The project manager needs to define team meetings in terms of frequency, length, meeting dates, submission preparation distribution of the agenda, who calls the meeting, and who is responsible for recording and distributing the minutes. The entire team needs to participate in and understand the rules and structure of the meetings that will take place over the life of the project. Different types of team meetings, perhaps with different rules governing their conduct and format, may occur. Team...

Relationship between Traditional Project Management and Other Methodologies

They can be applied to a variety of situations. We can use the methods to plan a picnic or a trip to Mars. Regardless of the application, the same steps apply. To illustrate exactly what we mean, let's look at the relationship between the typical TPM methodology and two other methodologies. Systems development life cycle. Those of you who are software development professionals will have recognized many similarities between the TPM life cycle and the systems...

Managing Problem Escalation

Something has happened that put the project plan at risk. Late shipments from suppliers, equipment malfunction, sickness, random acts of nature, resignations, priority changes, errors, and a host of other factors give rise to problems that can affect deliverables, deliverable schedules, and resource schedules. The project manager owns the problem and must find a solution. This situation is very different for the project manager than the case of a change request. When a change request has been...

Project Manager visvis the Functional Manager

First, let's juxtapose the roles of the project manager with those of the functional manager. The distinction is an important foundation to the material presented in this chapter. The objective of the project manager is clear Complete the project on time, within budget, and according to the customer's Conditions of Satisfaction, in other words according to specification. Staff development is not on the list. The only cases when staff development is an objective of the project manager occur when...

Format of a Work Package

We recommend two work package documents. Work package assignment sheet. This is a very special type of telephone directory used as a ready reference for the project manager. It contains some basic information about each work package and its manager. Work package description report. This is a detailed description of the activity plan. It contains much of the same information that is found in a project plan, but it focuses on activities, not projects. It is therefore a much simpler document than...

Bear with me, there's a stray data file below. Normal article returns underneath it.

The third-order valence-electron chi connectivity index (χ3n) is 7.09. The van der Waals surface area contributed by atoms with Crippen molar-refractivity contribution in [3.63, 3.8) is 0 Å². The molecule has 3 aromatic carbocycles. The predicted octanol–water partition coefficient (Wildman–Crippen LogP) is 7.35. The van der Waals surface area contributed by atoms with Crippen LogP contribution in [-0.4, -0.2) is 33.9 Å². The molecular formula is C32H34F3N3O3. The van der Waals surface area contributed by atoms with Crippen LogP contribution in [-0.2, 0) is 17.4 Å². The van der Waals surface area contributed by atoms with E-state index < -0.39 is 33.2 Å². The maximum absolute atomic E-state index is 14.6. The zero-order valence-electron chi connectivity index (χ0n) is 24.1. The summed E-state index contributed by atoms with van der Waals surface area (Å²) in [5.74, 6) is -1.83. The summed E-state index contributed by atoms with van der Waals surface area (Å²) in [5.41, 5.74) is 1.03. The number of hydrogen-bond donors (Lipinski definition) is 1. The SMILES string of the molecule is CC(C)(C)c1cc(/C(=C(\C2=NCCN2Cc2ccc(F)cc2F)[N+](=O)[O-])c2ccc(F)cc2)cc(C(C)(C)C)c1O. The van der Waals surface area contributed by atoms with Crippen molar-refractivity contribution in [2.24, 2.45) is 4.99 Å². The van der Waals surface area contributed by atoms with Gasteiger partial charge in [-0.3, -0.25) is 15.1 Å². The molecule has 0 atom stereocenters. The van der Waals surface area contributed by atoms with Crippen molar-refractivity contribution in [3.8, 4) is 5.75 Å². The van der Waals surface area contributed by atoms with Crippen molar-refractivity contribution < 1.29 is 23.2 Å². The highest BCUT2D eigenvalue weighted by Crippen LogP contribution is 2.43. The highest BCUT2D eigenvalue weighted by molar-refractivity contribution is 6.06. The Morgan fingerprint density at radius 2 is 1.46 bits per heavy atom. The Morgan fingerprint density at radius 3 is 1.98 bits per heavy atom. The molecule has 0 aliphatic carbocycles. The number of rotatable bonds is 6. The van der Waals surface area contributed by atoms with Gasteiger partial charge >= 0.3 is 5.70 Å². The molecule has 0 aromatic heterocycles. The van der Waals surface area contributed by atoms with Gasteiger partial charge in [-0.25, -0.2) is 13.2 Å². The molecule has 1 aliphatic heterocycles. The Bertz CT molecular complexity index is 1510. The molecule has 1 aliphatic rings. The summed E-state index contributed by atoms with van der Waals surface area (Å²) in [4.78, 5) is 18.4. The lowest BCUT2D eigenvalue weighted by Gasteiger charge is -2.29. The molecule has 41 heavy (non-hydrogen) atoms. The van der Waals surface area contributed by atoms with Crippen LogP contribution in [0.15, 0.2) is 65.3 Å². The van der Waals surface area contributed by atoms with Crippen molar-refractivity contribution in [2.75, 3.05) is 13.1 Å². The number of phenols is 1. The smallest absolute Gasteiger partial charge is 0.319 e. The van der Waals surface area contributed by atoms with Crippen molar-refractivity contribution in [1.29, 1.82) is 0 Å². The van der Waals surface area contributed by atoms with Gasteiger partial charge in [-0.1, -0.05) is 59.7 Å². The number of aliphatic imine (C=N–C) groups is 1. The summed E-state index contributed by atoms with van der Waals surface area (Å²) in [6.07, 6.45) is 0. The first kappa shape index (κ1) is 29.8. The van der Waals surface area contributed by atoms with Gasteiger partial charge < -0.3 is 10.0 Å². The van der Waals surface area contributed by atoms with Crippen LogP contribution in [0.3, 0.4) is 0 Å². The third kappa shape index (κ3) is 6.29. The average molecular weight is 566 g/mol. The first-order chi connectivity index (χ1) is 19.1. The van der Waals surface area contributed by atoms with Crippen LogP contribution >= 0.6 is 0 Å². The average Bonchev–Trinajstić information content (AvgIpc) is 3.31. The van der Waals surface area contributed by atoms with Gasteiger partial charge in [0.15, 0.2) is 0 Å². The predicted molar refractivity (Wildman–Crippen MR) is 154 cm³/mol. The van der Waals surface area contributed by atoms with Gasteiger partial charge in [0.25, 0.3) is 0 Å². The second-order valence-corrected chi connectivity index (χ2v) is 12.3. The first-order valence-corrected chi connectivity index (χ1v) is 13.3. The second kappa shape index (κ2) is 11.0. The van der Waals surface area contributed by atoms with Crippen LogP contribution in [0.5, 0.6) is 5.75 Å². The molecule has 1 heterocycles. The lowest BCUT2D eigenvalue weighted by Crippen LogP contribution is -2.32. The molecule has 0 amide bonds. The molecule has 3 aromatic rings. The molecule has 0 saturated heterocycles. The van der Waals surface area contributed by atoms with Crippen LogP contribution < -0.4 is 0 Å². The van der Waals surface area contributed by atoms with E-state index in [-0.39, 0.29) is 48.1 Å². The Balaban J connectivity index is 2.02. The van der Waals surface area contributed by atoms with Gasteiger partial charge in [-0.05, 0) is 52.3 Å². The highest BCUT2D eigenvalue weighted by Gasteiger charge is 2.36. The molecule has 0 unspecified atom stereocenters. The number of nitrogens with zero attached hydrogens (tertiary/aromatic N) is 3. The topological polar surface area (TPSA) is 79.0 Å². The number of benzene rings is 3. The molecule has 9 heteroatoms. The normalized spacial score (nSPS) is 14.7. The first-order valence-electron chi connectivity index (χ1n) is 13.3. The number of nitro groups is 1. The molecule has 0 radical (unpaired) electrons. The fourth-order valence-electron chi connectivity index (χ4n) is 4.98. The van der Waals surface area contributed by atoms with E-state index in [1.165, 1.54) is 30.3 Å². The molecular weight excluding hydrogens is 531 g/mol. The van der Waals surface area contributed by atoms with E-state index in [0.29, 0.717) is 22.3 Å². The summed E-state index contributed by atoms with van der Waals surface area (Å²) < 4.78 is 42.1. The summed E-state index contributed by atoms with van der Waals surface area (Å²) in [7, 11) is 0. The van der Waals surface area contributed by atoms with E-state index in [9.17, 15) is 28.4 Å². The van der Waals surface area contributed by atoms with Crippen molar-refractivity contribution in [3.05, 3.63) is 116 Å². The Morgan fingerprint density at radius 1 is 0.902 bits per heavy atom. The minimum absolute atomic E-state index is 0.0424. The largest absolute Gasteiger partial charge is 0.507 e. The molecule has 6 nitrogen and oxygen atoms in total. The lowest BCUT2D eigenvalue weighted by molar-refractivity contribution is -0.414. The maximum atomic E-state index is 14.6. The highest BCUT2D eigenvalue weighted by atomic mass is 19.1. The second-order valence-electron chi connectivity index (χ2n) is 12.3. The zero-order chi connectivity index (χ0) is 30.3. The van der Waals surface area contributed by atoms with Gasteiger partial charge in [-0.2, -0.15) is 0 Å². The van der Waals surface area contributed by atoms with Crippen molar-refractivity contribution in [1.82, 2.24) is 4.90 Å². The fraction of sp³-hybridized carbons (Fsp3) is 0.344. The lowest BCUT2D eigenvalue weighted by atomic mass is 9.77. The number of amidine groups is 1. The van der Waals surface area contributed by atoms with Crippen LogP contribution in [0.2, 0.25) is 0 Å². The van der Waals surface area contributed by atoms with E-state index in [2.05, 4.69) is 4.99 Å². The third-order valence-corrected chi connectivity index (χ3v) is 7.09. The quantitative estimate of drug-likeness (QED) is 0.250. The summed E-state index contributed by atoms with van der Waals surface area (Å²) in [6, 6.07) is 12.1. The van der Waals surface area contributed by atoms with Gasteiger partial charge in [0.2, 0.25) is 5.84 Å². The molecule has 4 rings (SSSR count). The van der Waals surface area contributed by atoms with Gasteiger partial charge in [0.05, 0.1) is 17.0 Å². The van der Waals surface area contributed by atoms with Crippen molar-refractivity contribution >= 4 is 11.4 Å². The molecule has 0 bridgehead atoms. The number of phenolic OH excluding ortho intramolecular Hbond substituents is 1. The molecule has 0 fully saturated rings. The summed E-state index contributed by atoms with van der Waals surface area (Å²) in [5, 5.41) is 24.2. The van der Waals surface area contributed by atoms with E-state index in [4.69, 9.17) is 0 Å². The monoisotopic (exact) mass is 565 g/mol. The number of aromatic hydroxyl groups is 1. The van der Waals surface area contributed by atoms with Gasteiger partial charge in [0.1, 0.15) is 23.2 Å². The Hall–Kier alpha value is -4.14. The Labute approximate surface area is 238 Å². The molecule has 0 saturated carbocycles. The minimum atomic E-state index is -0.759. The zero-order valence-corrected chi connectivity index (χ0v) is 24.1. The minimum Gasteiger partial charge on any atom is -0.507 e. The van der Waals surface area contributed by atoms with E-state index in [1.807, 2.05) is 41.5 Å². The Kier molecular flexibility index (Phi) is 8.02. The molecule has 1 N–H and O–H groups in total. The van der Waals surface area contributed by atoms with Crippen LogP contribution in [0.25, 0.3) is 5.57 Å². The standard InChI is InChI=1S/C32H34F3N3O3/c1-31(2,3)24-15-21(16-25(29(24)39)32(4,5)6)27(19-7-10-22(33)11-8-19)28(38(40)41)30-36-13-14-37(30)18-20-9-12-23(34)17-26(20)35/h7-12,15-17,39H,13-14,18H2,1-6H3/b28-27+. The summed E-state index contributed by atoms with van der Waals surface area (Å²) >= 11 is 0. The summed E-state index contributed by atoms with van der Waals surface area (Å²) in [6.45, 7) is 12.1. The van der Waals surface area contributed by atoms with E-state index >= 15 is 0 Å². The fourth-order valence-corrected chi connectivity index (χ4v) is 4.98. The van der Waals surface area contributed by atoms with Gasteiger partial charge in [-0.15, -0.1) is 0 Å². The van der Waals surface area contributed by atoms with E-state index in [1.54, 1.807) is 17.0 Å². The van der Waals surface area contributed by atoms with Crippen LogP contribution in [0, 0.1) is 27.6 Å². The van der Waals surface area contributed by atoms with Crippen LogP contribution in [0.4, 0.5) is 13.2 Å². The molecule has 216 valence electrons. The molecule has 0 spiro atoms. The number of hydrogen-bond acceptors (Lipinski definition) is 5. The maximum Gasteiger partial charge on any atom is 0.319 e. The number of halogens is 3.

Contracted Team Members

The business-to-business environment is changing, and those changes are permanent. Organizations are routinely outsourcing processes that are not part of their core business or core expertise. There are two reasons for choosing to use contract team members instead of the company's own employees Shortage of staff Shortage of skills Those shortages have made it possible for a whole new type of business to grow tech-temps is the name we associate with this new business opportunity. The day of the...

Core Team Members

Core team members are with the project from cradle to grave. They typically have a major role to play in the project and bring a skill set that has broad applicability across the range of work undertaken in the project. They might also have responsibility for key activities or sets of activities in the project. Similar to the project manager's assignment, this assignment is usually not full-time. In matrix organizations, professional staff can be assigned to more than one project at a time....

The Critical Chain Project Management Approach

The CCPM approach is identical to the TPM approach up to the point where the project network diagram is defined and the critical path is identified. The traditional project manager would next conduct a resource leveling exercise targeting resource usage on the critical path. At this point, the critical chain project manager develops the critical chain plan. In the discussion that follows, we describe each of the CCPM planning steps for you by way of a simple example. We will use as an example...

Extreme Project Management

The third variation that we will discuss is extreme project management. xPM and APF both originated at about the same time, so it is difficult to say which is a variation of the other from a chronological point of view. In any case, xPM handles the situation where the goal is not clearly defined and therefore the solution cannot be defined either. On the continuum of project management approaches, the traditional approach occupies the structured end, where there is the most clarity with respect...

Track Record of Critical Chain Project Management

It was not until the 1997 publication of Eliyahu M. Goldratt's book Critical Chain (North River Press Publishing Corp.) that people began to see the connections between TOC and project management. CCPM has only a five-year history to draw upon for its successes. Leach cites a few of them in his book Critical Chain Project Management. They are briefly summarized in the following list Honeywell Defense Avionics Systems. Using critical chain concepts, a team at Honeywell was able to reduce a...

Introduction to Effective Project Management

Change is constant We hope that does not come as a surprise to you. Change is always with us and seems to be happening at an increasing rate. Every day we face new challenges and the need to improve yesterday's practices. As John Naisbett says in The Third Wave, Change or die. For experienced project managers as well as wannabe project managers, the road to breakthrough performance is paved with uncertainty and with the need to be courageous, creative, and flexible. If we simply rely on a...

Overview of Extreme Project Management

By its very nature, xPM is unstructured. xPM (see Figure 19.1) and APF are both variations of the same theme. The theme is that learning and discovery moves the project forward. The idea is an adaptation of the Flexible Project Model introduced in 2000 by Doug DeCarlo in his eXtreme Project Management Workshop. Recall that the difference between xPM and APF is that APF requires a clearly defined goal, whereas xPM does not. As Figure 19.1 illustrates, xPM consists of four phases that we are...

Info

Specification of the goal and a new goal definition is produced. This new definition is probably a little more accurate than the original guess. Figure I.2 would interpret this by having the ellipse shrink in volume and move up or down. The next cycle of work is planned based on the new goal. This process continues for some number of cycles and results either in an acceptable solution or in the project being abandoned at the completion of some intermediate cycle. In most cases there is not a...